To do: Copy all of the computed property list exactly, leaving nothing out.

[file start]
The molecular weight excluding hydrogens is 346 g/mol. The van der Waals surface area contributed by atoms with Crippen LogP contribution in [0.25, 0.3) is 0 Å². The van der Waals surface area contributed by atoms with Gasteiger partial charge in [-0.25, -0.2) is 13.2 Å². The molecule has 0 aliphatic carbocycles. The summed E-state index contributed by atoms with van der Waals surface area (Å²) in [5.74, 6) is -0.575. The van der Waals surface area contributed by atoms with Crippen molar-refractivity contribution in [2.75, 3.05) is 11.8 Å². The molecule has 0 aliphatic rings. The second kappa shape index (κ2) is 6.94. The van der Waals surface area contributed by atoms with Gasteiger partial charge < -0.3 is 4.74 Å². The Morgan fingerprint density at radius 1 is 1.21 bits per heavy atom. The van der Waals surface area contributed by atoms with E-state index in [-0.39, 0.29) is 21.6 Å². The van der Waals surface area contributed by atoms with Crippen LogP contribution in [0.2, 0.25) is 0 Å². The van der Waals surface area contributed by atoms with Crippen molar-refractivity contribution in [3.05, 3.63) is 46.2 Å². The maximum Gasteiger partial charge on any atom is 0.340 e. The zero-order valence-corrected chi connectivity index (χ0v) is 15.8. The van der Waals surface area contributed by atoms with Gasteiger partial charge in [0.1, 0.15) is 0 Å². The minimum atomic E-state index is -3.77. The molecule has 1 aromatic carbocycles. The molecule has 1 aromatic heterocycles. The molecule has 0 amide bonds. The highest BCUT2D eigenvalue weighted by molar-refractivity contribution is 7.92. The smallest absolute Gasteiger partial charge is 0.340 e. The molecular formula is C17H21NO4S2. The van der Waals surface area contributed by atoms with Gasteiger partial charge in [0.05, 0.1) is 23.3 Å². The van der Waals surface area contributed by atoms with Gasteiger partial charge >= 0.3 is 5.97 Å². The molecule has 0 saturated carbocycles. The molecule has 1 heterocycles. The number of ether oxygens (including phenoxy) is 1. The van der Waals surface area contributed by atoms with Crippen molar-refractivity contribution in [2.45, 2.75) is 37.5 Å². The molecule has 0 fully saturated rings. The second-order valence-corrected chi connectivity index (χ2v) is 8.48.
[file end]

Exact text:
The molecular weight excluding hydrogens is 346 g/mol. The van der Waals surface area contributed by atoms with Crippen LogP contribution in [0.25, 0.3) is 0 Å². The van der Waals surface area contributed by atoms with Gasteiger partial charge in [-0.25, -0.2) is 13.2 Å². The molecule has 0 aliphatic carbocycles. The summed E-state index contributed by atoms with van der Waals surface area (Å²) in [5.74, 6) is -0.575. The van der Waals surface area contributed by atoms with Crippen molar-refractivity contribution in [2.75, 3.05) is 11.8 Å². The molecule has 0 aliphatic rings. The second kappa shape index (κ2) is 6.94. The van der Waals surface area contributed by atoms with Gasteiger partial charge < -0.3 is 4.74 Å². The Morgan fingerprint density at radius 1 is 1.21 bits per heavy atom. The van der Waals surface area contributed by atoms with E-state index in [-0.39, 0.29) is 21.6 Å². The van der Waals surface area contributed by atoms with Crippen LogP contribution in [0.2, 0.25) is 0 Å². The van der Waals surface area contributed by atoms with Crippen molar-refractivity contribution in [3.05, 3.63) is 46.2 Å². The maximum Gasteiger partial charge on any atom is 0.340 e. The zero-order valence-corrected chi connectivity index (χ0v) is 15.8. The van der Waals surface area contributed by atoms with Gasteiger partial charge in [0.1, 0.15) is 0 Å². The minimum atomic E-state index is -3.77. The molecule has 1 aromatic carbocycles. The molecule has 1 aromatic heterocycles. The molecule has 0 amide bonds. The highest BCUT2D eigenvalue weighted by molar-refractivity contribution is 7.92. The smallest absolute Gasteiger partial charge is 0.340 e. The molecular formula is C17H21NO4S2. The van der Waals surface area contributed by atoms with Gasteiger partial charge in [0.05, 0.1) is 23.3 Å². The van der Waals surface area contributed by atoms with Gasteiger partial charge >= 0.3 is 5.97 Å². The molecule has 0 saturated carbocycles. The molecule has 1 heterocycles. The number of ether oxygens (including phenoxy) is 1. The van der Waals surface area contributed by atoms with Crippen molar-refractivity contribution in [2.45, 2.75) is 37.5 Å². The molecule has 0 fully saturated rings. The second-order valence-corrected chi connectivity index (χ2v) is 8.48.